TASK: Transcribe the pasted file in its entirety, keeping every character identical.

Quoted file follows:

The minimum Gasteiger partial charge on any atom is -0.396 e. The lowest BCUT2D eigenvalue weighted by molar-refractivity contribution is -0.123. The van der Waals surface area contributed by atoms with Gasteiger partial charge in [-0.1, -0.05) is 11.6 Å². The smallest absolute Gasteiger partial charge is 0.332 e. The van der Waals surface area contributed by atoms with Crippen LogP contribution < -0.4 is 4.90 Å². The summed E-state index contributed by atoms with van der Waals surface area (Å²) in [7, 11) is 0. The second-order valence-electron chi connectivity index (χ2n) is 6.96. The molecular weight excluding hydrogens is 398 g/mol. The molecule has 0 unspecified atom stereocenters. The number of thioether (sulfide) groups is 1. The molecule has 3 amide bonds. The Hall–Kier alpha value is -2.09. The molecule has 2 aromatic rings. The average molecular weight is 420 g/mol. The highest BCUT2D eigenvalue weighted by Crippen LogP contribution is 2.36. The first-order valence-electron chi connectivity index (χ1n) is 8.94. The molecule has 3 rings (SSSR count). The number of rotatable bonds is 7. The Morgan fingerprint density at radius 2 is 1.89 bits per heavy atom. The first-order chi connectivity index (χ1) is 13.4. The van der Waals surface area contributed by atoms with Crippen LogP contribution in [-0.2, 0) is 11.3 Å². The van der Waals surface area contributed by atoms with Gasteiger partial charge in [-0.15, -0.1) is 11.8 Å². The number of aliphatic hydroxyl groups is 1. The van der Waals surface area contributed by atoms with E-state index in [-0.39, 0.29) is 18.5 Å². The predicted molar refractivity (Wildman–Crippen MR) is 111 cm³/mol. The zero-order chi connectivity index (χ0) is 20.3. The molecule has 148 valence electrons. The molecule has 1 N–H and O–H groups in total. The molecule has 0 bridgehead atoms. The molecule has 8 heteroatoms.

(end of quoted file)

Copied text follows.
The minimum Gasteiger partial charge on any atom is -0.396 e. The lowest BCUT2D eigenvalue weighted by molar-refractivity contribution is -0.123. The van der Waals surface area contributed by atoms with Gasteiger partial charge in [-0.1, -0.05) is 11.6 Å². The smallest absolute Gasteiger partial charge is 0.332 e. The van der Waals surface area contributed by atoms with Crippen LogP contribution < -0.4 is 4.90 Å². The summed E-state index contributed by atoms with van der Waals surface area (Å²) in [7, 11) is 0. The second-order valence-electron chi connectivity index (χ2n) is 6.96. The molecular weight excluding hydrogens is 398 g/mol. The molecule has 0 unspecified atom stereocenters. The number of thioether (sulfide) groups is 1. The molecule has 3 amide bonds. The Hall–Kier alpha value is -2.09. The molecule has 2 aromatic rings. The average molecular weight is 420 g/mol. The highest BCUT2D eigenvalue weighted by Crippen LogP contribution is 2.36. The first-order valence-electron chi connectivity index (χ1n) is 8.94. The molecule has 3 rings (SSSR count). The number of rotatable bonds is 7. The Morgan fingerprint density at radius 2 is 1.89 bits per heavy atom. The first-order chi connectivity index (χ1) is 13.4. The van der Waals surface area contributed by atoms with Crippen LogP contribution in [-0.2, 0) is 11.3 Å². The van der Waals surface area contributed by atoms with Gasteiger partial charge in [-0.15, -0.1) is 11.8 Å². The number of aliphatic hydroxyl groups is 1. The van der Waals surface area contributed by atoms with E-state index in [-0.39, 0.29) is 18.5 Å². The predicted molar refractivity (Wildman–Crippen MR) is 111 cm³/mol. The zero-order chi connectivity index (χ0) is 20.3. The molecule has 148 valence electrons. The molecule has 1 N–H and O–H groups in total. The molecule has 0 bridgehead atoms. The molecule has 8 heteroatoms.